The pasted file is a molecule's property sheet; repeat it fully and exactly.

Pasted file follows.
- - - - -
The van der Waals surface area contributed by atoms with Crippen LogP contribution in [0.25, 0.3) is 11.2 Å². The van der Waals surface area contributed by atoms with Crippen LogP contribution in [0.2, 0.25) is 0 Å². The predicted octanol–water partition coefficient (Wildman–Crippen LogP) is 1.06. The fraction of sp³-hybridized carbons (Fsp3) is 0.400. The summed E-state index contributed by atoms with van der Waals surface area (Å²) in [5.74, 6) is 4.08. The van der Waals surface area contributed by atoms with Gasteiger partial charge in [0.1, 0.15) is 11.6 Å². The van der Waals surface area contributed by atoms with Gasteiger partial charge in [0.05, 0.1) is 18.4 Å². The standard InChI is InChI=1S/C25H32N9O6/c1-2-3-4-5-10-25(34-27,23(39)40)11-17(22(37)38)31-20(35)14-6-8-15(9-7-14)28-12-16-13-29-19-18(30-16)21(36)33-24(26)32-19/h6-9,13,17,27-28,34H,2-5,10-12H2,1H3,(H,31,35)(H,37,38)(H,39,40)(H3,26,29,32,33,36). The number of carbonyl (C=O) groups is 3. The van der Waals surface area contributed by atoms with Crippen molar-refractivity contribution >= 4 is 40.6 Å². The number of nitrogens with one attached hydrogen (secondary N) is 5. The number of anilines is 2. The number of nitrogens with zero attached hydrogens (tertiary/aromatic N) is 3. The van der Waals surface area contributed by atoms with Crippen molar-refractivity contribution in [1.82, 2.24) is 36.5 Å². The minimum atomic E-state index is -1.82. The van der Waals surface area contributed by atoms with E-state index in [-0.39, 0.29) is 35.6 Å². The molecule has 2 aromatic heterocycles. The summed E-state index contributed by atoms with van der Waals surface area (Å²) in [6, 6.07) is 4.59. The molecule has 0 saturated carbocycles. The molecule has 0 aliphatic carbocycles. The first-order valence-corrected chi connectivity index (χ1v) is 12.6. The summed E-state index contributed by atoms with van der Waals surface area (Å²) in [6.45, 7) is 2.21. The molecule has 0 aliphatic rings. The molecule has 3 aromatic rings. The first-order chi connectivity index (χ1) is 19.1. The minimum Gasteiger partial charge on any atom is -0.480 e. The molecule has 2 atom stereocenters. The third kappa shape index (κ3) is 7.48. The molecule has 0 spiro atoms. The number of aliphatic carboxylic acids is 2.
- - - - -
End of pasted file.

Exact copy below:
The van der Waals surface area contributed by atoms with Crippen LogP contribution in [0.25, 0.3) is 11.2 Å². The van der Waals surface area contributed by atoms with Crippen LogP contribution in [0.2, 0.25) is 0 Å². The predicted octanol–water partition coefficient (Wildman–Crippen LogP) is 1.06. The fraction of sp³-hybridized carbons (Fsp3) is 0.400. The summed E-state index contributed by atoms with van der Waals surface area (Å²) in [5.74, 6) is 4.08. The van der Waals surface area contributed by atoms with Gasteiger partial charge in [0.1, 0.15) is 11.6 Å². The van der Waals surface area contributed by atoms with Gasteiger partial charge in [0.05, 0.1) is 18.4 Å². The standard InChI is InChI=1S/C25H32N9O6/c1-2-3-4-5-10-25(34-27,23(39)40)11-17(22(37)38)31-20(35)14-6-8-15(9-7-14)28-12-16-13-29-19-18(30-16)21(36)33-24(26)32-19/h6-9,13,17,27-28,34H,2-5,10-12H2,1H3,(H,31,35)(H,37,38)(H,39,40)(H3,26,29,32,33,36). The number of carbonyl (C=O) groups is 3. The van der Waals surface area contributed by atoms with Crippen molar-refractivity contribution >= 4 is 40.6 Å². The number of nitrogens with one attached hydrogen (secondary N) is 5. The number of anilines is 2. The number of nitrogens with zero attached hydrogens (tertiary/aromatic N) is 3. The van der Waals surface area contributed by atoms with Crippen molar-refractivity contribution in [1.82, 2.24) is 36.5 Å². The minimum atomic E-state index is -1.82. The van der Waals surface area contributed by atoms with E-state index in [-0.39, 0.29) is 35.6 Å². The molecule has 2 aromatic heterocycles. The summed E-state index contributed by atoms with van der Waals surface area (Å²) in [6, 6.07) is 4.59. The molecule has 0 saturated carbocycles. The molecule has 0 aliphatic carbocycles. The first-order valence-corrected chi connectivity index (χ1v) is 12.6. The summed E-state index contributed by atoms with van der Waals surface area (Å²) in [6.45, 7) is 2.21. The molecule has 0 aliphatic rings. The molecule has 3 aromatic rings. The first-order chi connectivity index (χ1) is 19.1. The minimum Gasteiger partial charge on any atom is -0.480 e. The molecule has 2 atom stereocenters. The third kappa shape index (κ3) is 7.48. The molecule has 0 spiro atoms. The number of aliphatic carboxylic acids is 2.